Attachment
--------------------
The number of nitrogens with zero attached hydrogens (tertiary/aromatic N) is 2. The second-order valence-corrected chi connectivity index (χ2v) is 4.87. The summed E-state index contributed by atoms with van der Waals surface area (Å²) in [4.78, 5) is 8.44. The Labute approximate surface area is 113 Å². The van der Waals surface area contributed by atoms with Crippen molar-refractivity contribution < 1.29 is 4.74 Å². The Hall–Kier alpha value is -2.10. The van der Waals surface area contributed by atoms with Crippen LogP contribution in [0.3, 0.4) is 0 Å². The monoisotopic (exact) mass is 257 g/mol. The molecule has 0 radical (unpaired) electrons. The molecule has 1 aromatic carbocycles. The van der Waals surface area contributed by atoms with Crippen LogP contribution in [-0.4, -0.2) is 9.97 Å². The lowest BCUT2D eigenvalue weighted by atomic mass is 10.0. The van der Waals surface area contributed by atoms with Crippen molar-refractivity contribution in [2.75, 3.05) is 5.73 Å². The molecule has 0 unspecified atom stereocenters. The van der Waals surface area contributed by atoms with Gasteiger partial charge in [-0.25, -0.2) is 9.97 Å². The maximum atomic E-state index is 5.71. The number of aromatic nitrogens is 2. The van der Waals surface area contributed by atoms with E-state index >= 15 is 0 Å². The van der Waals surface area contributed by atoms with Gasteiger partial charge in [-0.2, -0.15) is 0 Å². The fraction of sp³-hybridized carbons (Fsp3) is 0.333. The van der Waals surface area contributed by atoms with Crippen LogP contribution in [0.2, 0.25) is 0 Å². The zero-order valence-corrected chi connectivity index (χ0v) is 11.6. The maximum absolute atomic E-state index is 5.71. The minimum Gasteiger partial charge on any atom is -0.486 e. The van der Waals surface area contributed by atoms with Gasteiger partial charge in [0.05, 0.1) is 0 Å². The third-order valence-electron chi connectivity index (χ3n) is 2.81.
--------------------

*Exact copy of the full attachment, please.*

The number of nitrogens with zero attached hydrogens (tertiary/aromatic N) is 2. The second-order valence-corrected chi connectivity index (χ2v) is 4.87. The summed E-state index contributed by atoms with van der Waals surface area (Å²) in [4.78, 5) is 8.44. The Labute approximate surface area is 113 Å². The van der Waals surface area contributed by atoms with Crippen molar-refractivity contribution < 1.29 is 4.74 Å². The Hall–Kier alpha value is -2.10. The van der Waals surface area contributed by atoms with Crippen LogP contribution in [0.3, 0.4) is 0 Å². The monoisotopic (exact) mass is 257 g/mol. The molecule has 0 radical (unpaired) electrons. The molecule has 1 aromatic carbocycles. The van der Waals surface area contributed by atoms with Crippen LogP contribution in [-0.4, -0.2) is 9.97 Å². The lowest BCUT2D eigenvalue weighted by atomic mass is 10.0. The van der Waals surface area contributed by atoms with Crippen molar-refractivity contribution in [2.75, 3.05) is 5.73 Å². The molecule has 0 unspecified atom stereocenters. The van der Waals surface area contributed by atoms with Gasteiger partial charge in [-0.25, -0.2) is 9.97 Å². The maximum atomic E-state index is 5.71. The number of aromatic nitrogens is 2. The van der Waals surface area contributed by atoms with E-state index >= 15 is 0 Å². The van der Waals surface area contributed by atoms with Gasteiger partial charge in [-0.2, -0.15) is 0 Å². The fraction of sp³-hybridized carbons (Fsp3) is 0.333. The van der Waals surface area contributed by atoms with Crippen LogP contribution in [0.2, 0.25) is 0 Å². The zero-order valence-corrected chi connectivity index (χ0v) is 11.6. The maximum absolute atomic E-state index is 5.71. The minimum Gasteiger partial charge on any atom is -0.486 e. The van der Waals surface area contributed by atoms with Gasteiger partial charge in [0.05, 0.1) is 0 Å². The third-order valence-electron chi connectivity index (χ3n) is 2.81.